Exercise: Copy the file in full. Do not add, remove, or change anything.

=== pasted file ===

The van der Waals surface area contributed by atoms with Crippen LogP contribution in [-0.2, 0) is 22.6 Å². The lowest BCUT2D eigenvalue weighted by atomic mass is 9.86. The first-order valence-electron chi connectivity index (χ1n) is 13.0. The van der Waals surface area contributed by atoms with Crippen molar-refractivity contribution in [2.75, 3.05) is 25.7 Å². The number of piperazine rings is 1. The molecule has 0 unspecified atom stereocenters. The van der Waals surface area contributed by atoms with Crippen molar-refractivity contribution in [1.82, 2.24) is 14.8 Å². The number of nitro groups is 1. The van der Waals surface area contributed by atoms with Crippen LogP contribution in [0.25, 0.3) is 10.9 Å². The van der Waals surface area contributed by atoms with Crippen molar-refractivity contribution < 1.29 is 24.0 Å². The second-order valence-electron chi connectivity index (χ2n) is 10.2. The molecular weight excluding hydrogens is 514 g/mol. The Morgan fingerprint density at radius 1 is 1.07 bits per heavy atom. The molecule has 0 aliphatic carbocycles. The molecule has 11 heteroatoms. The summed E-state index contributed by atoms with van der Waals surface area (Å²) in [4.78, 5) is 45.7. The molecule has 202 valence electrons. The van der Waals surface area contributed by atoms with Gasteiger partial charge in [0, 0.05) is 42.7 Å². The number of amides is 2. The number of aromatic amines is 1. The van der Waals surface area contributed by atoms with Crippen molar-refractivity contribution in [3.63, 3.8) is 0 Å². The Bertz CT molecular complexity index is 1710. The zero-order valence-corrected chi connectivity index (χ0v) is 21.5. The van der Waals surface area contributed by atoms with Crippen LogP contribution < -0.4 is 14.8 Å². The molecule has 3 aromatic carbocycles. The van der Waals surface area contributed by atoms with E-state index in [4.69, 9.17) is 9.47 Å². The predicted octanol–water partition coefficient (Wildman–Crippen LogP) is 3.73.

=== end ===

The van der Waals surface area contributed by atoms with Crippen LogP contribution in [-0.2, 0) is 22.6 Å². The lowest BCUT2D eigenvalue weighted by atomic mass is 9.86. The first-order valence-electron chi connectivity index (χ1n) is 13.0. The van der Waals surface area contributed by atoms with Crippen molar-refractivity contribution in [2.75, 3.05) is 25.7 Å². The number of piperazine rings is 1. The molecule has 0 unspecified atom stereocenters. The van der Waals surface area contributed by atoms with Crippen molar-refractivity contribution in [1.82, 2.24) is 14.8 Å². The number of nitro groups is 1. The van der Waals surface area contributed by atoms with Crippen LogP contribution in [0.25, 0.3) is 10.9 Å². The van der Waals surface area contributed by atoms with Crippen molar-refractivity contribution < 1.29 is 24.0 Å². The second-order valence-electron chi connectivity index (χ2n) is 10.2. The molecular weight excluding hydrogens is 514 g/mol. The Morgan fingerprint density at radius 1 is 1.07 bits per heavy atom. The molecule has 0 aliphatic carbocycles. The molecule has 11 heteroatoms. The summed E-state index contributed by atoms with van der Waals surface area (Å²) in [4.78, 5) is 45.7. The molecule has 202 valence electrons. The van der Waals surface area contributed by atoms with Gasteiger partial charge in [0, 0.05) is 42.7 Å². The number of amides is 2. The number of aromatic amines is 1. The van der Waals surface area contributed by atoms with Crippen molar-refractivity contribution in [3.63, 3.8) is 0 Å². The Bertz CT molecular complexity index is 1710. The zero-order valence-corrected chi connectivity index (χ0v) is 21.5. The van der Waals surface area contributed by atoms with Crippen LogP contribution < -0.4 is 14.8 Å². The molecule has 3 aromatic carbocycles. The van der Waals surface area contributed by atoms with E-state index in [4.69, 9.17) is 9.47 Å². The predicted octanol–water partition coefficient (Wildman–Crippen LogP) is 3.73.